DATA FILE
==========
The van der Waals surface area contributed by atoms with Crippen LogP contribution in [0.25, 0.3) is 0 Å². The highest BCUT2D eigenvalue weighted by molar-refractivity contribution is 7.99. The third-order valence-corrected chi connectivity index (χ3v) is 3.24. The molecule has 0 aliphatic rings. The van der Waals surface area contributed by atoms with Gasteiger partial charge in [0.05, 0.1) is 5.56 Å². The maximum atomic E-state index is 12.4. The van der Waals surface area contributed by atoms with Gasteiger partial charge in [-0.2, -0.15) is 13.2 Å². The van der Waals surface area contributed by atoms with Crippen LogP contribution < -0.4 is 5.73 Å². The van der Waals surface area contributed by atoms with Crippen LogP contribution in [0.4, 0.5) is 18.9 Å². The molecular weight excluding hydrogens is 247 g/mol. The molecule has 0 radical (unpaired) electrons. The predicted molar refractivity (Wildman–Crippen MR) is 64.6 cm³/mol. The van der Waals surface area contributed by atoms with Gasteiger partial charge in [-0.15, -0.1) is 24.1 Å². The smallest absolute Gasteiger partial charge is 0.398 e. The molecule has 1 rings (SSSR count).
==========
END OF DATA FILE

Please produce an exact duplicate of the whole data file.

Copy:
The van der Waals surface area contributed by atoms with Crippen LogP contribution in [0.25, 0.3) is 0 Å². The highest BCUT2D eigenvalue weighted by molar-refractivity contribution is 7.99. The third-order valence-corrected chi connectivity index (χ3v) is 3.24. The molecule has 0 aliphatic rings. The van der Waals surface area contributed by atoms with Gasteiger partial charge in [0.05, 0.1) is 5.56 Å². The maximum atomic E-state index is 12.4. The van der Waals surface area contributed by atoms with Gasteiger partial charge in [-0.2, -0.15) is 13.2 Å². The van der Waals surface area contributed by atoms with Crippen LogP contribution < -0.4 is 5.73 Å². The van der Waals surface area contributed by atoms with Crippen LogP contribution in [0.4, 0.5) is 18.9 Å². The molecular weight excluding hydrogens is 247 g/mol. The molecule has 0 radical (unpaired) electrons. The predicted molar refractivity (Wildman–Crippen MR) is 64.6 cm³/mol. The van der Waals surface area contributed by atoms with Gasteiger partial charge in [-0.15, -0.1) is 24.1 Å². The smallest absolute Gasteiger partial charge is 0.398 e. The molecule has 1 rings (SSSR count).